# When Vehicle Power Dictates Acceleration

One interesting problem when dealing with a vehicle of a certain mass is to determine what is required in order to get the maximum acceleration while going from one velocity to another.

## Statement

If a moving vehicle has an energy source that has a variable power output, the energy source must be set to its maximum power – during the entire velocity range – to ensure that the vehicle will get its maximum possible acceleration throughout that velocity range.

At any given velocity:

- The force applied to the vehicle dictates the acceleration it gets;
- The power applied to the vehicle dictates the force it gets;
- Therefore, the maximum possible acceleration of the vehicle depends solely on the maximum power available for the vehicle.

When it comes to accelerating a moving vehicle, only power tells the whole story.

## Explanations

### Force requirement

The first basic requirement is given by Newton’s second law: The force ** F** required is equal to the mass

**of the vehicle times the desired acceleration**

`m`**of the vehicle. In simple terms:**

`a`**.**

`F = ma`### Power requirement

But since there is a force in motion, work is done, so there is a second requirement: The power ** P** required is equal to the force

**applied to the vehicle times the velocity**

`F`**of the vehicle. In simple terms:**

`v`**.**

`P = Fv`### Putting it all together

If the two equations are combined together, we get ** P = mav**. This means that as long as there is a mass

**and velocity**

`m`**(i.e. not equal to zero), the power**

`v`**required is proportional to the desired acceleration**

`P`**. At this point, we can ignore Newton’s second law because it is indirectly implied in this new equation, i.e if the power requirement is fulfilled, the force requirement is also necessarily fulfilled.**

`a`We have been talking about “desired acceleration” and “required power” until now but, in the real world, we are often given a power rating from an energy source and we take whatever acceleration we can get from it. In this case the equation can be rewritten as ** a = P/(mv)**.

With this new equation, assuming power and mass are constants, we can see that the acceleration is a function of velocity. Particularly, as the velocity increases, the acceleration will decrease.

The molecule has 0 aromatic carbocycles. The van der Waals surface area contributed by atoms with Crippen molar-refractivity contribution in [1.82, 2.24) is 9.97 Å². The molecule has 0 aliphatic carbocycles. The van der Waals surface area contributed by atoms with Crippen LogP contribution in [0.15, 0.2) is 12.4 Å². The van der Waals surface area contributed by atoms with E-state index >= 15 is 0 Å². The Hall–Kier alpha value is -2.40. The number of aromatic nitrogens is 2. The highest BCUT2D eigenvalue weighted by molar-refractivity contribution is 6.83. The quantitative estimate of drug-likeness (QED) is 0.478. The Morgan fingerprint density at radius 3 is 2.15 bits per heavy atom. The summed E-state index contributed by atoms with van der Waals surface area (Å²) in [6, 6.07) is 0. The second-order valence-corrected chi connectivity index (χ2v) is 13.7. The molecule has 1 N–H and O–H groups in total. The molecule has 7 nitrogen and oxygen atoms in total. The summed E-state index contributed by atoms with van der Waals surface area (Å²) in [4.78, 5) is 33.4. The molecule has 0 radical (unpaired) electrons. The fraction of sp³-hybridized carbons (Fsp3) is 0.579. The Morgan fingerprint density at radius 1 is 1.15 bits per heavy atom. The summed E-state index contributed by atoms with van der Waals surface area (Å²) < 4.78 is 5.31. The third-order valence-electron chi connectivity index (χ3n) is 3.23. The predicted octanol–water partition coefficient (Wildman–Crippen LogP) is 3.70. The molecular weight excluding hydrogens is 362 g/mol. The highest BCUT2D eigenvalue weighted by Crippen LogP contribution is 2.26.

Since the mass ** m** is a constraint given by the initial problem, it cannot be modified. The velocity

**is also a constraint given by the initial problem, that is, it must be within the desired velocity range. So if one wants to increase the acceleration throughout the velocity range, one has no other choices but to increase the power available to the vehicle. If the power**

`v`**is doubled, the acceleration**

`P`**throughout the velocity range will also be doubled (remembering that the acceleration will still decrease as the velocity increases).**

`a`### Power is power

Because of the law of conservation of energy, the power available to the vehicle is equal to the power given by the energy source powering the vehicle (not considering losses). The energy source can make its power with:

- a rotational system (
=`P`*torque*times*angular velocity*); - fluid power (
=`P`*pressure*times*volumetric flow rate*); - electricity (
=`P`*potential difference*times*current*); - combustion (
=`P`*fuel mass flow rate*times*fuel heating value*);

or any other way one can think of, it does not matter.

Although, in any case, note that there may be some inefficiencies that will lead to some losses due to transformations between the energy source and the point of application on the vehicle. Obviously, only the power available at the point of application on the vehicle is relevant.

### A common mistake

When considering the special case where a vehicle is powered by wheels of radius ** r**, some people like to state they can link the acceleration directly to the wheel torque

**, by using the relation**

`T`**instead of the power equation we used. Combining this equation with Newton’s second law, they get**

`F = T/r`**and claim that it is a more direct way because the wheel radius**

`T/r = ma`**is constant (unlike the velocity**

`r`**).**

`v`But where does that radius comes from? Are we allowed to choose any value? The equation ** F = T/r** is subjected to the law of conservation of energy which extends to power, namely,

**. With a rotating object,**

`P`_{in}= P_{out}**(where**

`P`_{in}= Tω**is the object angular velocity) and**

`ω`**. This means that**

`P`_{out}= Fv**. So if**

`T/F = v/ω`**, then**

`T/F = r`**as well. The radius**

`v/ω = r`**implies a transformation where power is kept constant, and that cannot be ignored. Replacing**

`r`**with the velocity ratio in the misleading equation will give**

`r`**. Thus we get back to our original equation:**